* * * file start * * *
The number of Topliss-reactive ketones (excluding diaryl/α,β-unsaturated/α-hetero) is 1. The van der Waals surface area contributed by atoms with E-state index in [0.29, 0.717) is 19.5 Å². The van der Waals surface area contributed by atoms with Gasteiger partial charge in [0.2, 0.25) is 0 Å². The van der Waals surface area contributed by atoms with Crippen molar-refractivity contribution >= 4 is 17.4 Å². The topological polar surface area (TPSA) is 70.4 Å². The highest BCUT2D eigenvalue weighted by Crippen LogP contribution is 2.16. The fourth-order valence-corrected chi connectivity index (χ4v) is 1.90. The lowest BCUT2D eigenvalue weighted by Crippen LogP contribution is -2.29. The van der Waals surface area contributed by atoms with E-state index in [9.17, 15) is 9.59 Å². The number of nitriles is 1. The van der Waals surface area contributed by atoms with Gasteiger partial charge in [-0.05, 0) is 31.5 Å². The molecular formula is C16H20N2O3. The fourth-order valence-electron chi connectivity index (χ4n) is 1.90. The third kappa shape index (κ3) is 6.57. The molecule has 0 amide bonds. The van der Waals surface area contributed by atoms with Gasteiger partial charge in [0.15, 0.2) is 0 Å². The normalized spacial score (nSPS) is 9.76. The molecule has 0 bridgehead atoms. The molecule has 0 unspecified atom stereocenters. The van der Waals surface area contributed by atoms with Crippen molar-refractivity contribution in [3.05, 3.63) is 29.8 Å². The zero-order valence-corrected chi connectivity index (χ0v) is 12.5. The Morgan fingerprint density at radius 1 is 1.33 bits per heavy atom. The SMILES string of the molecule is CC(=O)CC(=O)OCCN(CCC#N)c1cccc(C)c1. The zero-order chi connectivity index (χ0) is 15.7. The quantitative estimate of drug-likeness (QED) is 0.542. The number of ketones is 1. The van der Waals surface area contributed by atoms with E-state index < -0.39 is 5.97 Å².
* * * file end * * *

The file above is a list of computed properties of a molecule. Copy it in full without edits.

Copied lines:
The number of Topliss-reactive ketones (excluding diaryl/α,β-unsaturated/α-hetero) is 1. The van der Waals surface area contributed by atoms with E-state index in [0.29, 0.717) is 19.5 Å². The van der Waals surface area contributed by atoms with Gasteiger partial charge in [0.2, 0.25) is 0 Å². The van der Waals surface area contributed by atoms with Crippen molar-refractivity contribution >= 4 is 17.4 Å². The topological polar surface area (TPSA) is 70.4 Å². The highest BCUT2D eigenvalue weighted by Crippen LogP contribution is 2.16. The fourth-order valence-corrected chi connectivity index (χ4v) is 1.90. The lowest BCUT2D eigenvalue weighted by Crippen LogP contribution is -2.29. The van der Waals surface area contributed by atoms with E-state index in [9.17, 15) is 9.59 Å². The number of nitriles is 1. The van der Waals surface area contributed by atoms with Gasteiger partial charge in [-0.05, 0) is 31.5 Å². The molecular formula is C16H20N2O3. The fourth-order valence-electron chi connectivity index (χ4n) is 1.90. The third kappa shape index (κ3) is 6.57. The molecule has 0 amide bonds. The van der Waals surface area contributed by atoms with Gasteiger partial charge in [0.15, 0.2) is 0 Å². The normalized spacial score (nSPS) is 9.76. The molecule has 0 bridgehead atoms. The molecule has 0 unspecified atom stereocenters. The van der Waals surface area contributed by atoms with Crippen molar-refractivity contribution in [3.05, 3.63) is 29.8 Å². The zero-order valence-corrected chi connectivity index (χ0v) is 12.5. The Morgan fingerprint density at radius 1 is 1.33 bits per heavy atom. The SMILES string of the molecule is CC(=O)CC(=O)OCCN(CCC#N)c1cccc(C)c1. The zero-order chi connectivity index (χ0) is 15.7. The quantitative estimate of drug-likeness (QED) is 0.542. The number of ketones is 1. The van der Waals surface area contributed by atoms with E-state index < -0.39 is 5.97 Å².